So I’ve done this for a number of years full-time and also managed a team while doing it, and it can be challenging. Prompted by a twitter conversation – here are a few things that helped:
Radio, something that can be on in the background, not a talk station (the ones that try and get you angry). Definitely don’t do TV. This is bad even in the office. I’d also however suggest podcasts as fantastic alternatives. I’m currently listening to:
Do pay attention to comms. One thing we did was a daily report and call. It seems onerous but it really helps and if you have to tell other people what’re you’re doing there is an easy reference and you don’t have to do the job twice. It also gives a feeling of an overall sense of accomplishment. Which brings me to another point. Same as at the office, you have good days and bad days, it’s fine. The comms is to give a sense of progress and load, not a tool of blame, and it is very important to emphasise that. Some days it just doesn’t happen, and sometimes you might find that your load has turned into a rabbit hole and you need some help. All of these things are fine.
Do watch your hours. WFH is double edged and people often feel the need to over or under do. If it helps or you are freelance or need to fill in timesheets I recommend Toggl (others are available).
Biggest challenge is lack of human contact. Do talk to people, for some, extended periods of time on your own is hard, especially if you work by bouncing ideas around. Phones etc work well. It doesn’t even have to be work colleagues, a quick call with someone is good.
On video calls – I’ve got pros and cons. The audio is important, trying to force a video down a slow link isn’t. Yes there are endless studies about visual cues, but video conferencing often falls into something called the uncanny valley meaning it’s worse than audio. This is particularly painful if you are on wifi with lots of participants and it’s breaking up.
I’d value a clear audio call where you are focused purely on the sound over a dodgy video call. Skype works and is my default, although lets be honest, it’s not always great over a weak connection (yours or theirs). Do be careful if you have this on multiple clients at the same time, it will get confused and can have issues (common is to have it on your phone and your laptop – calls then need to be routed to both). Zoom has issues (supposedly fixed), then you have Google Hangouts and Whereby (both of which I have yet to try). Cisco VoIP isn’t bad – depending on the model – although the InfoSec people might get twitchy. Your solution will depend basically on who is paying for it. With the exception of Cisco, all of the above have “free” tiers, Skype probably has the lowest barrier to entry in terms of getting up and going and allows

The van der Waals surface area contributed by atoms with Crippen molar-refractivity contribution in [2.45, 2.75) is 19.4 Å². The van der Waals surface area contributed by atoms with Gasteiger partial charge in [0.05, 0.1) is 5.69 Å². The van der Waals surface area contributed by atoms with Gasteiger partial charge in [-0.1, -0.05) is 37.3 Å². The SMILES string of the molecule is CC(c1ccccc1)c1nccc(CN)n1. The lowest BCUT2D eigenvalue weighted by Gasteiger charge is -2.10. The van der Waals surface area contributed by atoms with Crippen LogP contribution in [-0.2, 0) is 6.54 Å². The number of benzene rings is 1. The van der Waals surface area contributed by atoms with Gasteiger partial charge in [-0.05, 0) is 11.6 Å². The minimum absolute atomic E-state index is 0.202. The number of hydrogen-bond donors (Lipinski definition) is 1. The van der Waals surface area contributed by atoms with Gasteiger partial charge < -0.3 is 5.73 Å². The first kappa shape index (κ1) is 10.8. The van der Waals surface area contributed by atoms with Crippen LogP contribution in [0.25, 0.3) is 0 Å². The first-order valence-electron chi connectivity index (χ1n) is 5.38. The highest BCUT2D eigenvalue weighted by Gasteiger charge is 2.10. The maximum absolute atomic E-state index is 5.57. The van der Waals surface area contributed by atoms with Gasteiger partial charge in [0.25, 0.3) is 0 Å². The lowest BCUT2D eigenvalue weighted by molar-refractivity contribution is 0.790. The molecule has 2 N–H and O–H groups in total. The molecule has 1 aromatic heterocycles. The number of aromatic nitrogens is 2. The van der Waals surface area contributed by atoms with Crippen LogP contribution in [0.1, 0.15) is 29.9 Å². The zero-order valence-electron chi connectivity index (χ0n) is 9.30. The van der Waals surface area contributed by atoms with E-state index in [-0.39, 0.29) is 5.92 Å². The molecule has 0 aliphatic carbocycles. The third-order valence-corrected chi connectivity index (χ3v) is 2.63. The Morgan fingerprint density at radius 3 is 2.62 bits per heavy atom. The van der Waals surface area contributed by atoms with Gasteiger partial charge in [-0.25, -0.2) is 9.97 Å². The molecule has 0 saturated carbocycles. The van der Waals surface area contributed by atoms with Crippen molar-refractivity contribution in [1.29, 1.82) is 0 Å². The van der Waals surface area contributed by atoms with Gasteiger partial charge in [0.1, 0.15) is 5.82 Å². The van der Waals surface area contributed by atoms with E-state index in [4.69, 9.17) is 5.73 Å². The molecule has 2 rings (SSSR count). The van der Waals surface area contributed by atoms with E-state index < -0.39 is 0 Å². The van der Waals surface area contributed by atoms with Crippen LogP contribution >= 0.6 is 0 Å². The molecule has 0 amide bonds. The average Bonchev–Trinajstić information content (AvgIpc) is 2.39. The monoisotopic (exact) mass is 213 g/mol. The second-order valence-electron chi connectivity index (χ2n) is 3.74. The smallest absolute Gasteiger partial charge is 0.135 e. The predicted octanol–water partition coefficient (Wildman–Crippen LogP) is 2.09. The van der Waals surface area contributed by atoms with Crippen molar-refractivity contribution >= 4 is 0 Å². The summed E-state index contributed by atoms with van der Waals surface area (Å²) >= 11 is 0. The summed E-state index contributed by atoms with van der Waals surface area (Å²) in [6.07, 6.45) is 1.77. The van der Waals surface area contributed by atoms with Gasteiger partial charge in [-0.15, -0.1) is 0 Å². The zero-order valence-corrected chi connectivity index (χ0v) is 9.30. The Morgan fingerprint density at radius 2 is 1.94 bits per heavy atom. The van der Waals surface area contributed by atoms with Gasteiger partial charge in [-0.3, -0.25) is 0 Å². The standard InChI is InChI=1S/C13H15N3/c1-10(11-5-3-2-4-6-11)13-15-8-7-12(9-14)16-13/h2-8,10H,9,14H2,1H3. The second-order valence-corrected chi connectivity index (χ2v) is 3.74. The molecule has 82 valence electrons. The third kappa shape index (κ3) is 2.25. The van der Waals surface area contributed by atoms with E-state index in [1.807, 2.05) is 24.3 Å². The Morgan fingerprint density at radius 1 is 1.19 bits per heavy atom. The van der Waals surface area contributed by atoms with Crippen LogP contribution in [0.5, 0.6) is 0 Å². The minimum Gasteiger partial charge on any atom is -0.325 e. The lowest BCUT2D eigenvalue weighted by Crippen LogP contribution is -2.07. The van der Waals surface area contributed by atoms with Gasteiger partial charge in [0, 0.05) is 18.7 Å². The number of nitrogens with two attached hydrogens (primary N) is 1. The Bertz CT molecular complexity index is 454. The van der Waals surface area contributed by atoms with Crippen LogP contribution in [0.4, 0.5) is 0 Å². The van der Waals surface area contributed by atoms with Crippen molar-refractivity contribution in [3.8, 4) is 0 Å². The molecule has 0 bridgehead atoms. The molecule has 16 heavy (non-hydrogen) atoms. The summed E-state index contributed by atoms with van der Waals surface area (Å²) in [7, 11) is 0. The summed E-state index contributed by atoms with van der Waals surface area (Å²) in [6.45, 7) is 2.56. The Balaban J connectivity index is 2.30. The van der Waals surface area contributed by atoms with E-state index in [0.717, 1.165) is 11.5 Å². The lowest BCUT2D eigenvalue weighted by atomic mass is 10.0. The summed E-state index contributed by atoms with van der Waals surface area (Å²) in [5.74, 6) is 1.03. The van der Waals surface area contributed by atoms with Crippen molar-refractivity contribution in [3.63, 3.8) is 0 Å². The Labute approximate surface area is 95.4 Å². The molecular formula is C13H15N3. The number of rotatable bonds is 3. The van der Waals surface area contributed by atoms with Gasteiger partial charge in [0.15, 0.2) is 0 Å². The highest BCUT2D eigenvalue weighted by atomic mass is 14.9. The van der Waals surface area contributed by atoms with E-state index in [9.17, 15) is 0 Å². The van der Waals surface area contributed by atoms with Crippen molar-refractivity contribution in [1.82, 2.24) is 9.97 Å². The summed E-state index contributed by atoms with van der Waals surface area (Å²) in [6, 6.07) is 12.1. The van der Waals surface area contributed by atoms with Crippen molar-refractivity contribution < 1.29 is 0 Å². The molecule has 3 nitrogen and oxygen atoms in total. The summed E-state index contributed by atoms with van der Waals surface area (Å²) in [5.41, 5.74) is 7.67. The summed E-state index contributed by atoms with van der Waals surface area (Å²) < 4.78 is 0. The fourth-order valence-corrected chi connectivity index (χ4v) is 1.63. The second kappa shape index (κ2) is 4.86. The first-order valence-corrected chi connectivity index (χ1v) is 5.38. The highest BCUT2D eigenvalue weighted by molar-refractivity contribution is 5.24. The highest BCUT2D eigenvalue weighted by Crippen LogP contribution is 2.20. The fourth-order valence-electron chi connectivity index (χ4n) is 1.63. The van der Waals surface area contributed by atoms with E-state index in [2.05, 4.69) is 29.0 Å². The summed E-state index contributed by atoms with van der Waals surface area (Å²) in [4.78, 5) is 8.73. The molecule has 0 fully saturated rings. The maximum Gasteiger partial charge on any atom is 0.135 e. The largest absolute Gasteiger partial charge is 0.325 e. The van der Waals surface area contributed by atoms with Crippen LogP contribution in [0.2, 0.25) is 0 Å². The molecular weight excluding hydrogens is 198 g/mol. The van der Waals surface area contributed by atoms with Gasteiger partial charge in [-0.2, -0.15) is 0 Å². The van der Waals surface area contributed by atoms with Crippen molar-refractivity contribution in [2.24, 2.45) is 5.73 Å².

On your network connection (internet), Broadband is great, but it’s not endless, so be prepared for some flaky connections and also some unexpected interruptions. Local network and power outages mean you might rely on your mobile phone more (which might also conk out – you are probably in a residential area…?). Get used to finding your providers network status page.
Other than that, it’s your home, yes DSE applies here in the UK, however it’s also your kitchen with your coffee and biscuits. Which is another point, you’ll notice eating habits change.
Having said all this, it’s great for a work life balance particularly if you have kids.
Tools I’d recommend for remote working:
- good voip solution (see above)
- good Instant Messaging application (slack if you must, but be aware)
- wiki – good way of putting knowledge out there
- sharepoint(!) – don’t email files, it means merge nightmare later
- issue trackers even if it’s a spreadsheet but please no, use ClickUp or Jira or something.
- personal task list – can be part of the issue tracker or your own – I use Todo
And I can’t stress enough: Look after yourself! If it’s getting too much, call someone, preferably before it’s overwhelming.